Location of Test Cell with Respect toUnit Cells
in a Triaxial Braid
30
Predicted Tensile Moduli for 60 Triaxial Braid
AS-4/ Epoxy Test Cell with y1 b and x1 4.1a
31
Predicted and Experimental Tensile Modulus of a
Triaxially Braided AS-4/ Epoxy Composite with 45
Braid Angle and 12 Longitudinal Yarns
32
Predicted and Experimental Tensile Modulus of a
Triaxially Braided AS-4/Epoxy Composite with 45
Braid Angle and 46 Longitudinal Yarns
33
Predicted and Experimental Tensile Modulus of a
Triaxially Braided AS-4/ Epoxy Composite with 70
Braid Angle and 46 Longitudinal Yarns
34
Outlook
  • Tremendous variety of textile reinforcements
    available for composites applications.
  • Range from very traditional processes such as
    weaving to novel techniques such as
    three-dimensional fabrics.
  • The most obvious advantage of these materials is
    labor savings.

35
Physical Limitations
  • Current cost of production.
  • modifications to machines are needed for shaping
    capabilities,
  • capital cost is applied to a few prototypes, the
    unit cost is tremendous (no economy of scale)
  • Processing difficulties.
  • infiltration at high pressure, and thermal
    effects during curing.
  • frequently results in internal yarn geometry
    distortions.
  • elastic and strength properties have high
    variation.
  • thermal effects can result in local disbonds from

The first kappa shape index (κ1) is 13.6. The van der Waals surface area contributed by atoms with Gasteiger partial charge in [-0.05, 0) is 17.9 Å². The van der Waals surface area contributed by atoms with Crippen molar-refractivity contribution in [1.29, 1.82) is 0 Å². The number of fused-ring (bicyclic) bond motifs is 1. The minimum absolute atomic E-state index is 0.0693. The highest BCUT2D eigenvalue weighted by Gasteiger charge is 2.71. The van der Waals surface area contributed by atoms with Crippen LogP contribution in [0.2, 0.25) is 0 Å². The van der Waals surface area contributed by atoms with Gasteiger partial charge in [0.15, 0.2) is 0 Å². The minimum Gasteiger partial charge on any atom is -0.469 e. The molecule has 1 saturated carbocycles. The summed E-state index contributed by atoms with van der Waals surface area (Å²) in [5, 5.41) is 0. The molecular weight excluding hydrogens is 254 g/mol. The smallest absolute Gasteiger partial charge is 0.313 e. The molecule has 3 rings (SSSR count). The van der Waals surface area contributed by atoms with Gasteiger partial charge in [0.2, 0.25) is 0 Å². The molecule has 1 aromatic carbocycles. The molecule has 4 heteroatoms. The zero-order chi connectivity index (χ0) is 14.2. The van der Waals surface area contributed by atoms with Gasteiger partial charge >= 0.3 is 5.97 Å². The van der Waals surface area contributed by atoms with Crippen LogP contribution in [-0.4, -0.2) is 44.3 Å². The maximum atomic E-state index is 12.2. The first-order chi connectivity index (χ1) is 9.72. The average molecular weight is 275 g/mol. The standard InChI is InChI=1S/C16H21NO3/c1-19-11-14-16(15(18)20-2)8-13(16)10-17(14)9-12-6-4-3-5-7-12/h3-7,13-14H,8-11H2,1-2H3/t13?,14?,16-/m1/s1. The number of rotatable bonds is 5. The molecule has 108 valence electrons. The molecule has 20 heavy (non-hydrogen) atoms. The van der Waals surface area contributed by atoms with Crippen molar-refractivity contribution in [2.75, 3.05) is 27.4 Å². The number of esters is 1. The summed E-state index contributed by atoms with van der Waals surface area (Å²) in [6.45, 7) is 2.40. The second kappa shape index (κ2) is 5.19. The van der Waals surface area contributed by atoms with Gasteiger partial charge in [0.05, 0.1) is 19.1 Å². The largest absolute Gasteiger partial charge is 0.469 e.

yarns.
  • One approach that seems promising is the use of
    cold cure systems such as e-beam curing to reduce
    the temperature of cure and thus reduce the
    effect of different coefficients of thermal
    expansion between the fiber and resin.

36
Analytical Shortcomings
  • Analytical techniques are still not adequate to
    satisfy structural analysts planning to apply
    these materials to load bearing structures.
  • Some variation in elastic performance is
    expected due to a non-integer number of RVE's.
  • the design allowables for the materials are
    greatly reduced, frequently making them appear
    unsuitable for structural application due to the
    perception of high weight penalty.
  • It is possible to account for this behavior even
    with simple tools such as stiffness averaging if
    the non-RVE element is modeled.

37
Failure Analysis
  • Understanding of failure initiation and growth is
    still required.
  • Greater resolution of the internal stress state
    is needed than that for establishing homogenized
    elastic constants.
  • Failure modes are poorly understood.
  • These modes are associated with local curvature
    and distortion of the yarns at crossover points,
    and cracking between yarn bundles (inter-bundle
    cracking).
  • Transverse cracking and fiber failure within the
    yarns (intra-bundle cracking) are also a function
    of the complex stress state inherent in a
    textile.
  • An important issue is how curvature and
    inter-bundle cracking affect compression by
    reducing the stability of the yarn.

38
Conclusions
  • Textile composites have been intriguing
    composites researchers since the 1960s. However
    they have not gained true acceptance in the
    industry as yet.
  • Textile composites will remain only promises
    until
  • cost of production are greatly reduced,
  • material forms are refined to meet arbitrary
    mechanical property requirements, and
  • analytical techniques are developed fully.

39
Conclusions
  • It seems that military demands will not drive the
    necessary technology to turn these dreams into
    reality.
  • What is needed is aggressive development on the
    part of the textile manufacturer to find
    appropriate industrial placement.
  • The most likely market forces driving future
    development will be the biomedical, automotive,
    and civil infrastructure industries.